With the score tied at 6 in the top of the 12th inning in Game 2 of the World Series against the Athletics, Mays singled up the middle off closer Rollie Fingers, plating Bud Harrelson and giving New York a 7-6 lead. It was Mays’ last hit of his career.

Earlier in that game, Mays had problems fielding his position at the Oakland Coliseum. It didn’t help the sun was in his eyes, but even with his sunglasses on, he was having issues.

The problems started in the bottom of the ninth inning with the Mets up, 6-4. Deron Johnson led off and hit the ball to left center field. It looked as if Mays had a bead on the ball, but he slipped and fell while the ball went past him for a stand-up double. Oakland soon tied the score on a single by Gene Tenace.

After the Mets took a 10-6 lead in the top of the 12th, Mays’ problems in the outfield resurfaced. Reggie Jackson led off and hit the ball to deep left-center field. Mays couldn’t see the ball and it bounced in front of the wall for a triple. Jackson later scored the last run of the game on a single by Jesus Alou.

To most who saw the game that day, it was assumed that Mays’ age and his balky left knee betrayed him, but he wasn’t the only player who had problems with the sun. Jones and A’s left fielder Joe Rudi had problems, also.

“The sun was terrible at that time. You can’t do anything about that,” Kranepool said. “It had nothing to do with age or anything else. When the ball goes in the middle of the sun and it’s bright enough, glasses don’t help anybody, whether you are 20 years of age or 40 years of age. If you can’t see the ball, you can’t catch it. Anything Willie got close to, he was going to catch. It was just the ball blocking his vision.”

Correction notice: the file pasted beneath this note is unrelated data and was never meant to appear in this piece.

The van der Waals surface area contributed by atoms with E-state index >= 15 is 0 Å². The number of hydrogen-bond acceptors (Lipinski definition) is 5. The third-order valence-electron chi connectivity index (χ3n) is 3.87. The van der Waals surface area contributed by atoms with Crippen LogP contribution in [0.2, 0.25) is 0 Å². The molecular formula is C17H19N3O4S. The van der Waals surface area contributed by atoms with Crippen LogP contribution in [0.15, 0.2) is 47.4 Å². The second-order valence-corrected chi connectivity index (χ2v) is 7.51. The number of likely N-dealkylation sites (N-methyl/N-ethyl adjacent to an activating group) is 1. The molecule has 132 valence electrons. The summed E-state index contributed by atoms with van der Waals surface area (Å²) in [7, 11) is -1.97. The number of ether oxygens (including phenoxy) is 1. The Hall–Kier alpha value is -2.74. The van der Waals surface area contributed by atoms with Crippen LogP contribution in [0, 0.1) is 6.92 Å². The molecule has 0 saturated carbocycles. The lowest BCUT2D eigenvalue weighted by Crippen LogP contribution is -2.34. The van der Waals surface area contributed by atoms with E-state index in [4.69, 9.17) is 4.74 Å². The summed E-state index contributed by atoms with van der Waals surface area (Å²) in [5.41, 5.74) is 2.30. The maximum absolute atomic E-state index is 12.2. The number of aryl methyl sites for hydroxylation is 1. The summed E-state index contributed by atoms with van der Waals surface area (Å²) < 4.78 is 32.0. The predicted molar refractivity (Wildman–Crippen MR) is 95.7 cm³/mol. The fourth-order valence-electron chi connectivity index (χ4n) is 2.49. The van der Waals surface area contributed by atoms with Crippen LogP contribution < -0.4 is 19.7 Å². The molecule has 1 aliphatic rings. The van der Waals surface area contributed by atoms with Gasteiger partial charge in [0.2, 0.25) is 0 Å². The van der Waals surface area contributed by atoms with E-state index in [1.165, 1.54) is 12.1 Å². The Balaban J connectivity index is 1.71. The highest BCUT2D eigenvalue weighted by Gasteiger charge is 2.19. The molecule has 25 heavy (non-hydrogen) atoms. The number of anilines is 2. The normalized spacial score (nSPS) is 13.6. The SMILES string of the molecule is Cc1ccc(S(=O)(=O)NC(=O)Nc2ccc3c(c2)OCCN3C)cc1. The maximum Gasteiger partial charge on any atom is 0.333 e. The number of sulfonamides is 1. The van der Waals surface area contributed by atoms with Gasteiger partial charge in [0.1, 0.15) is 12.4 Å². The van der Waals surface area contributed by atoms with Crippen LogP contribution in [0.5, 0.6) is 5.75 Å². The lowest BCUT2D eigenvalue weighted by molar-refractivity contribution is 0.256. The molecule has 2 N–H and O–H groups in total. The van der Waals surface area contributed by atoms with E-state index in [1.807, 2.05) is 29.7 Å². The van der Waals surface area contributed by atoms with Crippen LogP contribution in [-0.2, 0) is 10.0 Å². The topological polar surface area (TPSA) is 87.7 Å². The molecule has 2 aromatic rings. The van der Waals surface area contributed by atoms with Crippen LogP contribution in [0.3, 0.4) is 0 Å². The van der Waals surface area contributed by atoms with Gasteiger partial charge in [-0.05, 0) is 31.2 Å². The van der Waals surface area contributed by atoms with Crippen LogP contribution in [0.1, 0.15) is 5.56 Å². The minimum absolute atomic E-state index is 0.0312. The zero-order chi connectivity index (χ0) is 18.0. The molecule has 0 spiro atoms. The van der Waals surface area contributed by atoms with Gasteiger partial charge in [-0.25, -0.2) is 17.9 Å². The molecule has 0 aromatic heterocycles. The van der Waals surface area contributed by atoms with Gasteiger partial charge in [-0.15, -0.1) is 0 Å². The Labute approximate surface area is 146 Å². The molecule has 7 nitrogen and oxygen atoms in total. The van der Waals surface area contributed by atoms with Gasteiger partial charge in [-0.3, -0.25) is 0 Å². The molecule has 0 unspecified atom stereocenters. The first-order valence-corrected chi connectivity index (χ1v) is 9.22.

Jones remembers looking for better sunglasses to shield the sun, but nothing was better than what he already had.

“We didn’t have anything and we didn’t know about the sun and nobody talked about it,” Jones said. “People looked [at his age], but I didn’t look at it as something that was demeaning to Willie Mays.”

The Mets lost the Fall Classic in seven games to Oakland, which was the end of Mays’ playing career. He had already announced in September that he was going to retire after the season, and he officially hung up his cleats after Game 2 while the World Series was still going on. But his teammates wanted him to continue his playing career.

“I thought he had a lot left in him. He was 42 and he was still the best player on our team, Jones said. “We know everybody has to retire at some point, but I thought he could have played forever. He was so much a part of baseball -- his style of baseball, what he brought to baseball. I can’t think of another person besides Babe Ruth that brought more to the game than Willie. No doubt, Willie was the greatest player in my lifetime. That’s not taking anything away from Hank or anybody else.”